Secretary of State Antony Blinken said on Monday there were between 100 and 200 American citizens who “wanted to leave” Afghanistan but remained in the country. Biden confirmed that estimate on Tuesday and said the U.S. and others would continue to work to evacuate people out of Afghanistan.
“For those remaining Americans, there is no deadline,” the president said. “We remain committed to get them out if they want to come out.”
Biden’s tone was remarkably similar to the one he displayed in his speech following the fall of Kabul a little more than two weeks ago. Both were marked with sharp criticisms for the deposed Afghan political leadership and Biden’s unwavering commitment to bring the war to a close.
“I was not going to extend this forever war,” Biden said on Tuesday, “and I was not extending a forever exit.”
Biden’s speech capped a tumultuous month in which the Afghan government and security forces collapsed with breathtaking speed, forcing the U.S. to cooperate with the Taliban in order to ensure that evacuations could continue as countless lives hung in the balance.
Administration officials have stressed that the operation was “the largest noncombatant” evacuation in U.S. military history. More than 123,000 people were evacuated, including 79,000 since Aug. 14.
But the withdrawal was marred by a terrorist attack last week that killed more than 180 Afghans and 13 U.S. service members, as well as by the government’s acknowledgement that tens of billions of dollars in military equipment had fallen into the Taliban’s hands.
On Tuesday, military officials tamped down reports that the U.S. had abandoned military dogs in Kabul, underscoring the government’s ongoing battle to counter perceptions that final stages of the drawdown were hasty and chaotic.
“To correct erroneous reports, the U.S. Military did not leave any dogs in cages at Hamid Karzai International Airport, including the reported military working dogs,” John Kirby, the Pentagon’s top spokesman wrote on Twitter. “Photos circulating online were animals under the care of the Kabul Small Animal Rescue, not dogs under our care.”
Throughout the process, the Biden administration remained adamant about meeting its self-imposed Aug. 31 deadline, even as doing so infuriated Republicans — some of whom have called for Biden’s removal from office — raised tensions between the White House and Democrats in Congress, and rankled some of the closest U.S. allies.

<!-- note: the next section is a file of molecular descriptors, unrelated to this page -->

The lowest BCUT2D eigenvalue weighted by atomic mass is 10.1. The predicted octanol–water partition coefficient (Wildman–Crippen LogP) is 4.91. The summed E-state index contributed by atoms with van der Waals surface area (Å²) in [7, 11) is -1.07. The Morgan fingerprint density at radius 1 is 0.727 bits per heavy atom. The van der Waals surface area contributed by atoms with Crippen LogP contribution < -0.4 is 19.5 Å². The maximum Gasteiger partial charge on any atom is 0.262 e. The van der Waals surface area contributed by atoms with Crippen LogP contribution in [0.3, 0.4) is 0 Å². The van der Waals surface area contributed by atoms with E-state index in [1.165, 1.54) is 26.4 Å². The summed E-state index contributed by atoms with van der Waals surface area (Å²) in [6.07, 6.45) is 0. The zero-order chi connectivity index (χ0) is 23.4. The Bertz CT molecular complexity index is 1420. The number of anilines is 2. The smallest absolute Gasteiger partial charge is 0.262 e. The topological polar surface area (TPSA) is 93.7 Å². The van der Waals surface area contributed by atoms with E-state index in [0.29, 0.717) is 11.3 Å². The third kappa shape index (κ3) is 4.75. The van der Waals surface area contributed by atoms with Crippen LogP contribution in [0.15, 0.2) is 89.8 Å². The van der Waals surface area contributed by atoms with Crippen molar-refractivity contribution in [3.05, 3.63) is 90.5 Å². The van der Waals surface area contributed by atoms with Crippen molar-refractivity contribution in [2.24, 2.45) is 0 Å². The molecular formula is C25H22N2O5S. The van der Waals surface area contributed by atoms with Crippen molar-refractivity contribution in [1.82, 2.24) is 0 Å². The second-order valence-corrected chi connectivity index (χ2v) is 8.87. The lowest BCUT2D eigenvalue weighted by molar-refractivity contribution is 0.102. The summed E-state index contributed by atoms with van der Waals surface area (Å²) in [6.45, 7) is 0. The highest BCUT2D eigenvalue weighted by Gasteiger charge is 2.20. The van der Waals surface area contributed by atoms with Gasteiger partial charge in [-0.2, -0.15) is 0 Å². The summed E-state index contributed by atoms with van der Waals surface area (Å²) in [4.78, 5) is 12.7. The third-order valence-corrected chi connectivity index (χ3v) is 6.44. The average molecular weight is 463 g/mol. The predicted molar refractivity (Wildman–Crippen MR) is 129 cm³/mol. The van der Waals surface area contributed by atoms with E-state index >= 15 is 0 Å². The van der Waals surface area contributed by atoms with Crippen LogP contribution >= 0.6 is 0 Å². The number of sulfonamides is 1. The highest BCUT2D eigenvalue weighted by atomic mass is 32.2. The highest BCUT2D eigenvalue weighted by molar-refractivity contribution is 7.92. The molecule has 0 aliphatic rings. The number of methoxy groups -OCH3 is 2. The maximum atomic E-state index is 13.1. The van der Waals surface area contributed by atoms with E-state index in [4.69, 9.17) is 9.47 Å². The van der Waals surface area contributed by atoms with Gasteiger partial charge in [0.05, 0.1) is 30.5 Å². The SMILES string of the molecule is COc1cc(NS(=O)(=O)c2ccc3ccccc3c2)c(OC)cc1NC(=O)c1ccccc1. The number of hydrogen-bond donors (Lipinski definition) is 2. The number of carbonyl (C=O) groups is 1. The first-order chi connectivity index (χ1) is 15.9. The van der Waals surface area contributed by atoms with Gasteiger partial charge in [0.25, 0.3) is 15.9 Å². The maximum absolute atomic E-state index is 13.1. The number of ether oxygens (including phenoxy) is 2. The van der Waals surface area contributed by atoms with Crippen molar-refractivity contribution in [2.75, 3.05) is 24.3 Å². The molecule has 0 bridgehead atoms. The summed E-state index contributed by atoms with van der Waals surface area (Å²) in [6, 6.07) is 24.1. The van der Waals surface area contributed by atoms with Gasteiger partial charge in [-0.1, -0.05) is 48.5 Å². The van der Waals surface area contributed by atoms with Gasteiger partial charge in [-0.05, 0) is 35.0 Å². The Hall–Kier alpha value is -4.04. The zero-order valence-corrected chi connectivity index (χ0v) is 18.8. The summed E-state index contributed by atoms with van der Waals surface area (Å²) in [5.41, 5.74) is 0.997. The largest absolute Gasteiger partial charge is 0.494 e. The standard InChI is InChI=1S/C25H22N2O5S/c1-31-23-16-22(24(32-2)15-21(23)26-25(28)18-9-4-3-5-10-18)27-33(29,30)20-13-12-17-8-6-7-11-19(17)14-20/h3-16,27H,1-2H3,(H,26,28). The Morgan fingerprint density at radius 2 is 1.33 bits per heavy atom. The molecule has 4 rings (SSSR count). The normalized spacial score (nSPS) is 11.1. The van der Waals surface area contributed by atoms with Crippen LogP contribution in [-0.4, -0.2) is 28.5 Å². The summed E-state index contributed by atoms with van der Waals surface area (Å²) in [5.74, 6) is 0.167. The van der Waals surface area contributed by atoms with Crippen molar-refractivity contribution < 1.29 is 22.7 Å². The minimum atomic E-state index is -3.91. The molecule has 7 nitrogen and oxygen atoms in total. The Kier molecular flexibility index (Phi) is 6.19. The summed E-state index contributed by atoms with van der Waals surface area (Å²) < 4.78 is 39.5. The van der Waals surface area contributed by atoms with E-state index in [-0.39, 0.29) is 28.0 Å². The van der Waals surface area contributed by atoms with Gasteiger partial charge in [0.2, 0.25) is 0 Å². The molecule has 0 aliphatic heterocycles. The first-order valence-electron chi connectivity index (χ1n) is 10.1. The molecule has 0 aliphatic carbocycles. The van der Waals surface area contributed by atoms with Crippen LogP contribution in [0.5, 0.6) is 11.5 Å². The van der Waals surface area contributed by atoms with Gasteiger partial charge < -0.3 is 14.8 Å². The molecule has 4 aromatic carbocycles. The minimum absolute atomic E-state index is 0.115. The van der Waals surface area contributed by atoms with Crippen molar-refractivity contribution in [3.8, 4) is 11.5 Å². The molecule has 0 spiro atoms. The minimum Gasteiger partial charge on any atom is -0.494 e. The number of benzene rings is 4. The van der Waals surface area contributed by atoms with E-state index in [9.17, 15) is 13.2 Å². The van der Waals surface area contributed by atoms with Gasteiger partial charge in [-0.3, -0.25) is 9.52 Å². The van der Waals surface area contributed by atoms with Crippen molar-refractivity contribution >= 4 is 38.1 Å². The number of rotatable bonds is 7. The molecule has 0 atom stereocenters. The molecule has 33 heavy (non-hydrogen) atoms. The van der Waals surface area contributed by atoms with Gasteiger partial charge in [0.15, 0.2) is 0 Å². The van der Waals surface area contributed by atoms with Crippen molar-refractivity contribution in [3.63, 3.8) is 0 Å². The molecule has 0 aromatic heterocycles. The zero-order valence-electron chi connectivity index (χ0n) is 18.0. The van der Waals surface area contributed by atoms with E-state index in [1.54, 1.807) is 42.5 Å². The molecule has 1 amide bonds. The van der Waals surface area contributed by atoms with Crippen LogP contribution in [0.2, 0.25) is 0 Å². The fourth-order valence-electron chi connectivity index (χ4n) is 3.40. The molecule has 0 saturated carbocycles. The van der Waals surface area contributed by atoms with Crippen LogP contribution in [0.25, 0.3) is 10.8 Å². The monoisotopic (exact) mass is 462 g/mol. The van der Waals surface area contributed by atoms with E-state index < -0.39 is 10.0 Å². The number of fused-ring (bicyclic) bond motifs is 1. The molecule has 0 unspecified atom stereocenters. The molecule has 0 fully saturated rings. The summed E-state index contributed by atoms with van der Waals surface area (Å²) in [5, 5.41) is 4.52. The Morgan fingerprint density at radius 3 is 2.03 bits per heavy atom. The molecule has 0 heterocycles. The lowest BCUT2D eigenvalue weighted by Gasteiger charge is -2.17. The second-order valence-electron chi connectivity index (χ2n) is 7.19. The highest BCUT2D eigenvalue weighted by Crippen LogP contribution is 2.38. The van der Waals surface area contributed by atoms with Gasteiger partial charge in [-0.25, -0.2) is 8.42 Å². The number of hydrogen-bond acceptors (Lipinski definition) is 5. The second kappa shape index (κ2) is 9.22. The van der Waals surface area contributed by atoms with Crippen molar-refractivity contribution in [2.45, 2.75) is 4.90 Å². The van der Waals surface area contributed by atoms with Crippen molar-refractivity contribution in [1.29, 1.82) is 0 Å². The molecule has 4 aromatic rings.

The president and his advisers have repeatedly said that they were determined to bring the war in Afghanistan to a close and did not want to extend the timeline for withdrawal — potentially upsetting the delicate balance with the Taliban and putting additional people in harm’s way.
“Leaving August the 31st is not due to an arbitrary deadline. It was designed to save American lives,” Biden said.
The White House is eager to put the Afghanistan saga behind it and refocus on pressing domestic concerns, even as the ramifications appear likely to stretch on for months, if not years.
There are tens of thousands of Afghans and their families who will need to be resettled in the U.S. and other countries — a formidable logistical challenge — and a raft of congressional committees are embarking upon investigations of the exit from Afghanistan.
The international community will also have to figure out its approach with regard to the Taliban now that they have seized control of Afghanistan. The United Nations Security Council on Monday passed a nonbinding resolution calling on the Taliban to honor its humanitarian commitments, although China and Russia notably refused to sign on and argued that it was an attempt to distract from the United States’ handling of the withdrawal.
Blinken said on Monday that the U.S. was relocating its diplomatic presence for Afghanistan to Doha, Qatar, after shuttering its embassy in Kabul earlier this month as the situation deteriorated.